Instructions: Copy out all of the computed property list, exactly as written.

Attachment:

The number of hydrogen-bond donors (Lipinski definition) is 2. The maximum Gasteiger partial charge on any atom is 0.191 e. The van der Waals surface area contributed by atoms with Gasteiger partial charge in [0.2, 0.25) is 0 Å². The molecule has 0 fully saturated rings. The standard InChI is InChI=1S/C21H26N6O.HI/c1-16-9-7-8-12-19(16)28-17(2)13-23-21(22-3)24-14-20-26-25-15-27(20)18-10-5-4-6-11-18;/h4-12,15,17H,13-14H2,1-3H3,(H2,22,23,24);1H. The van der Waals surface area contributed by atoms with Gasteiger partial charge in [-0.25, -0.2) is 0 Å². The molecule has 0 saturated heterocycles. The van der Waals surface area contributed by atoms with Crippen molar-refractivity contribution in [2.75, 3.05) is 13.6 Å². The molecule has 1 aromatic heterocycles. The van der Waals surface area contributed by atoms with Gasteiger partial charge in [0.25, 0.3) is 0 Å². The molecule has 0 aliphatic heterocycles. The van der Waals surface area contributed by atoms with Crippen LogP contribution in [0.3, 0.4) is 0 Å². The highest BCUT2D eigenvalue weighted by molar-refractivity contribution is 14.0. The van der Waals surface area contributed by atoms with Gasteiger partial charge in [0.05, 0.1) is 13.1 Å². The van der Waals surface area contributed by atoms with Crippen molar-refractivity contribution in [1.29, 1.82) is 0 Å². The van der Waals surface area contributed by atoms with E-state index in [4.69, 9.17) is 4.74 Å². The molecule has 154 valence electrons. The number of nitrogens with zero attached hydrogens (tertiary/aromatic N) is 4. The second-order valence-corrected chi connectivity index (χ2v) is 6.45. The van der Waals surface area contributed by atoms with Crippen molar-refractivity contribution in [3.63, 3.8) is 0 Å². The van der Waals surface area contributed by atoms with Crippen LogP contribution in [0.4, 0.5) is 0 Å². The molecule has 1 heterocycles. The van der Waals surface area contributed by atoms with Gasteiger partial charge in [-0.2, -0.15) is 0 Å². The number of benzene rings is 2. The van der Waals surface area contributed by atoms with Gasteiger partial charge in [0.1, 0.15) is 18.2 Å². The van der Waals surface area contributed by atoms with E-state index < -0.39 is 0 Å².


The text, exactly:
The number of hydrogen-bond donors (Lipinski definition) is 2. The maximum Gasteiger partial charge on any atom is 0.191 e. The van der Waals surface area contributed by atoms with Gasteiger partial charge in [0.2, 0.25) is 0 Å². The molecule has 0 fully saturated rings. The standard InChI is InChI=1S/C21H26N6O.HI/c1-16-9-7-8-12-19(16)28-17(2)13-23-21(22-3)24-14-20-26-25-15-27(20)18-10-5-4-6-11-18;/h4-12,15,17H,13-14H2,1-3H3,(H2,22,23,24);1H. The van der Waals surface area contributed by atoms with Gasteiger partial charge in [-0.25, -0.2) is 0 Å². The molecule has 0 saturated heterocycles. The van der Waals surface area contributed by atoms with Crippen molar-refractivity contribution in [2.75, 3.05) is 13.6 Å². The molecule has 1 aromatic heterocycles. The van der Waals surface area contributed by atoms with Gasteiger partial charge in [0.25, 0.3) is 0 Å². The molecule has 0 aliphatic heterocycles. The van der Waals surface area contributed by atoms with Crippen LogP contribution in [0.3, 0.4) is 0 Å². The highest BCUT2D eigenvalue weighted by molar-refractivity contribution is 14.0. The van der Waals surface area contributed by atoms with Gasteiger partial charge in [0.05, 0.1) is 13.1 Å². The van der Waals surface area contributed by atoms with Crippen molar-refractivity contribution in [1.29, 1.82) is 0 Å². The van der Waals surface area contributed by atoms with E-state index in [4.69, 9.17) is 4.74 Å². The molecule has 154 valence electrons. The number of nitrogens with zero attached hydrogens (tertiary/aromatic N) is 4. The second-order valence-corrected chi connectivity index (χ2v) is 6.45. The van der Waals surface area contributed by atoms with Crippen molar-refractivity contribution in [3.63, 3.8) is 0 Å². The van der Waals surface area contributed by atoms with Crippen LogP contribution in [0.4, 0.5) is 0 Å². The molecule has 1 heterocycles. The van der Waals surface area contributed by atoms with Gasteiger partial charge in [-0.2, -0.15) is 0 Å². The number of benzene rings is 2. The van der Waals surface area contributed by atoms with Gasteiger partial charge in [0.1, 0.15) is 18.2 Å². The van der Waals surface area contributed by atoms with E-state index < -0.39 is 0 Å².